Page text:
1.75MM filliament Wade's Reloaded Extended height Hexagon Mount Extruder

by piercet, published

1.75MM filliament Wade's Reloaded Extended height Hexagon Mount Extruder by piercet Feb 19, 2016
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This is a slightly modified 1.75mm filliament variant of DiscoJohn's Taller Extruder Mount. This is designed to bolt to the upper mounting bolt of a Taz 3d printer, and requires a hexagon hotend. The Idler latch and Extruder Spacer are not my work, and are included here for conveniance only.

Why a taller extruder mount you ask? Why add the extra plastic weight? The reason is simple. by extending the extruder body up to the upper bolt hole, you allow the extruder to tie directly into the carriage mount structure, which eliminates front to back nozzle flex. Without this taller mount, a stock taz toolhead can flex +/- 0.15mm forward or backwards, particularily on corners when the extruded plastic drags on the part during a vector change. This eliminates that issue entirely.

Print Settings

Printer Brand:








0.5mm nozzle


85% or better


It's an extruder body, so ABS or higher temperature material is reccommended. Pre generated built in support.



Print as normal, remove the built in support from the bearing pocket and the idler arm, install Extruder hardware as usual. You will need a longer bolt to replace the stock M3 extruder mount bolt (50mm long M3) . I also usually glue the extruder spacer to the extruder body for conveniance in mounting.

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Hi I've successfully printed your design here in ABS -- slight deformation in it due to curling of ABS but I don't think it's substantial enough to have to print another..

I am wanting to build a new extruder head with this 1.75 body and .3mm hex hot end so I can easily change out my 3.00 body and .5mm hex hot end extruder head so I can easily switch back and forth from 1.75mm filament and 3.00mm filament...

So far I've only printed the taller extruder body and the idler arm. Do I have to also print the latch and spacer? Is it required for this set up? I'm looking at these parts and don't understand where they fit in the equation.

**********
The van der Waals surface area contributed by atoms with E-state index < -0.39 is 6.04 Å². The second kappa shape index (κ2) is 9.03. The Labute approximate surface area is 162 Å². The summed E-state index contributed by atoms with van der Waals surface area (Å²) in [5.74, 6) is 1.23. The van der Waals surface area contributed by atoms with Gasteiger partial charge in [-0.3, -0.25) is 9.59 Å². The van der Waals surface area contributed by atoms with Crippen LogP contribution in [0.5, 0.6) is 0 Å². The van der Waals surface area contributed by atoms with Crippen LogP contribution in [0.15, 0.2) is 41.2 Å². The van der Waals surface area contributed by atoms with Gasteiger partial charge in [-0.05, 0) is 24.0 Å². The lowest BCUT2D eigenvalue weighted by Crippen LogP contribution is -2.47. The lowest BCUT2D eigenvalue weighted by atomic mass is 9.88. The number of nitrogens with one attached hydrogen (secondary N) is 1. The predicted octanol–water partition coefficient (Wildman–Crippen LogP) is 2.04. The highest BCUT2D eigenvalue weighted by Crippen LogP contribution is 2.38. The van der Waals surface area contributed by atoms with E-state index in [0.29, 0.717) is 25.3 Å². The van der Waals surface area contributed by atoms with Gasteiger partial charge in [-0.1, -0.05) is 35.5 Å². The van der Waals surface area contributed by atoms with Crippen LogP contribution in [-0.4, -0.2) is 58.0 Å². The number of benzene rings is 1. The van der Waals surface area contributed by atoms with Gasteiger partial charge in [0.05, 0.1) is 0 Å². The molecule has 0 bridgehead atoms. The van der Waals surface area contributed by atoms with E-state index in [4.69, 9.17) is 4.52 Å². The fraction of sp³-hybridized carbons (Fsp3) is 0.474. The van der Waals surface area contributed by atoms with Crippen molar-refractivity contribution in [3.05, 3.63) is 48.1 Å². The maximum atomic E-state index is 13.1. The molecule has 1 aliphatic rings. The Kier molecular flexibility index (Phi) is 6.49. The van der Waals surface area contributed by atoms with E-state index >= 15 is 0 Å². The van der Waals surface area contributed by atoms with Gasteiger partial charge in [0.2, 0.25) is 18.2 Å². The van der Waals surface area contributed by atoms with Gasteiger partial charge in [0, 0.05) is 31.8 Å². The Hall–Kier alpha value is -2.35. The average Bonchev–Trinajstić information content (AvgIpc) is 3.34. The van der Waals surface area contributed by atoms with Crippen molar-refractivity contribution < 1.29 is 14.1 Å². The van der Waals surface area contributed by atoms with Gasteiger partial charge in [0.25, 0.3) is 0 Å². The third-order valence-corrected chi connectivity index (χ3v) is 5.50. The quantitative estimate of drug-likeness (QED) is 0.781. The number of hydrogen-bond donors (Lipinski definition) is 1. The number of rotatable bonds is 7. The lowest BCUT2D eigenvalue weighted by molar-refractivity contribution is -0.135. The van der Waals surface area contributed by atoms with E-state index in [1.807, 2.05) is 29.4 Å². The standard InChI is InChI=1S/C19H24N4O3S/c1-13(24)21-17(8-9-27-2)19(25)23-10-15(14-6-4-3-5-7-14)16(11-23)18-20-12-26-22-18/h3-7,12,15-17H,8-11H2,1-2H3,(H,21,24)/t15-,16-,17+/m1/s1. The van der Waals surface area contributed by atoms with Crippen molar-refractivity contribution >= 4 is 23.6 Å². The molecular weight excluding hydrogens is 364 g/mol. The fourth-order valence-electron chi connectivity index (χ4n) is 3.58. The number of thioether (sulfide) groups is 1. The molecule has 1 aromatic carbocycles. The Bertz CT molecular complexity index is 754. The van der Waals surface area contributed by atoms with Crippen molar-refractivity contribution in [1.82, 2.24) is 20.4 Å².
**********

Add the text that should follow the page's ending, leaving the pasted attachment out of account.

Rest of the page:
Do you have step by step instructions for building a 1.75 extruder head or is there a resource out there that exist? I need to understand what other hardware I need other than the m3 50mm bolt for example.


The latch is not required, but it does help with opening and closing the idler chamber during a print. The spacer on the other hand is somewhat required. It goes between the extruder body and the extruder mount and allows the upper bolt to tightly secure the extruder body to the upper mounting hole, increasing rigidity. Without that spacer you either can't get it tight enough, or attempting to do so would crack the extruder body. I usually glue the spacer to the back side with something like plastruct bondene glue.

To build this extruder, it's essentially identical to assembling the stock lulzbot extruder except for the taller mount piece. Instructions for building the stock extruder are here:
and the hot end itself is here:

The differences are that you would want to purchase a 1.75mm hexagon hotend body with a 1.75mm size .3mm nozzle. You want to have the filament as closely constrained as possible until it reaches the nozzle tip. You could use the 1.75mm body with a 3.00mm hotend, but its going to have significant retraction issues if you do.

Thanks those links help a lot!

Where can I find an 8mm smooth rod? I've already got the 608 bearings
How about the motor and fans?